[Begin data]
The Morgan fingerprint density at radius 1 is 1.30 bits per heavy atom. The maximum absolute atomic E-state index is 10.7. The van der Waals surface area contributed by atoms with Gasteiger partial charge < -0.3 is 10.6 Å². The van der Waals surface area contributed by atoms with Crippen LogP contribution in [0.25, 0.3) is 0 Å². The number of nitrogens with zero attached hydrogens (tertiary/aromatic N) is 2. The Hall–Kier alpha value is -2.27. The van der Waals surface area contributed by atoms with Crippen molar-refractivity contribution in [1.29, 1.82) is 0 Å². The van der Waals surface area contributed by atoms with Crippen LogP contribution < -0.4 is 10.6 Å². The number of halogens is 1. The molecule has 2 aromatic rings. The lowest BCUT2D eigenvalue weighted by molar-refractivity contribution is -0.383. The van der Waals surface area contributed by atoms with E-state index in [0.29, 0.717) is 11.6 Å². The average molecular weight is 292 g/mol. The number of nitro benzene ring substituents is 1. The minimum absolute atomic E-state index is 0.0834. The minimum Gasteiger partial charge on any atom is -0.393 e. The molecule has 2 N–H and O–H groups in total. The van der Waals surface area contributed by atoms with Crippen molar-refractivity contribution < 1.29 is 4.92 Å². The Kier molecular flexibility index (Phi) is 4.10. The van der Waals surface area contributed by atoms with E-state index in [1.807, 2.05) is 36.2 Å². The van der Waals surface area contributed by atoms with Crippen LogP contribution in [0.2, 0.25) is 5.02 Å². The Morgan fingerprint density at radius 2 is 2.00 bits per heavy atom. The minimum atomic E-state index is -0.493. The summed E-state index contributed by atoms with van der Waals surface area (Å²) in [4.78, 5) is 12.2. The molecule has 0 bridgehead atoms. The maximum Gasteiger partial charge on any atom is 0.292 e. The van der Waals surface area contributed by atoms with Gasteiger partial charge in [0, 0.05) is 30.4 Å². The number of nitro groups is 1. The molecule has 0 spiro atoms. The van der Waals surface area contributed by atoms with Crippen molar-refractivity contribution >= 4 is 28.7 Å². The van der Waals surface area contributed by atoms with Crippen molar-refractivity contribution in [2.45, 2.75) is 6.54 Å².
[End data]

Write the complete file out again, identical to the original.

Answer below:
The Morgan fingerprint density at radius 1 is 1.30 bits per heavy atom. The maximum absolute atomic E-state index is 10.7. The van der Waals surface area contributed by atoms with Gasteiger partial charge < -0.3 is 10.6 Å². The van der Waals surface area contributed by atoms with Crippen LogP contribution in [0.25, 0.3) is 0 Å². The number of nitrogens with zero attached hydrogens (tertiary/aromatic N) is 2. The Hall–Kier alpha value is -2.27. The van der Waals surface area contributed by atoms with Crippen molar-refractivity contribution in [1.29, 1.82) is 0 Å². The van der Waals surface area contributed by atoms with Crippen LogP contribution < -0.4 is 10.6 Å². The number of halogens is 1. The molecule has 2 aromatic rings. The lowest BCUT2D eigenvalue weighted by molar-refractivity contribution is -0.383. The van der Waals surface area contributed by atoms with E-state index in [0.29, 0.717) is 11.6 Å². The average molecular weight is 292 g/mol. The number of nitro benzene ring substituents is 1. The minimum absolute atomic E-state index is 0.0834. The minimum Gasteiger partial charge on any atom is -0.393 e. The molecule has 2 N–H and O–H groups in total. The van der Waals surface area contributed by atoms with Crippen molar-refractivity contribution < 1.29 is 4.92 Å². The Kier molecular flexibility index (Phi) is 4.10. The van der Waals surface area contributed by atoms with E-state index in [1.807, 2.05) is 36.2 Å². The van der Waals surface area contributed by atoms with Crippen LogP contribution in [0.2, 0.25) is 5.02 Å². The Morgan fingerprint density at radius 2 is 2.00 bits per heavy atom. The minimum atomic E-state index is -0.493. The summed E-state index contributed by atoms with van der Waals surface area (Å²) in [4.78, 5) is 12.2. The molecule has 0 bridgehead atoms. The maximum Gasteiger partial charge on any atom is 0.292 e. The van der Waals surface area contributed by atoms with Gasteiger partial charge in [0, 0.05) is 30.4 Å². The number of nitro groups is 1. The molecule has 0 spiro atoms. The van der Waals surface area contributed by atoms with Crippen molar-refractivity contribution >= 4 is 28.7 Å². The van der Waals surface area contributed by atoms with Crippen molar-refractivity contribution in [2.45, 2.75) is 6.54 Å².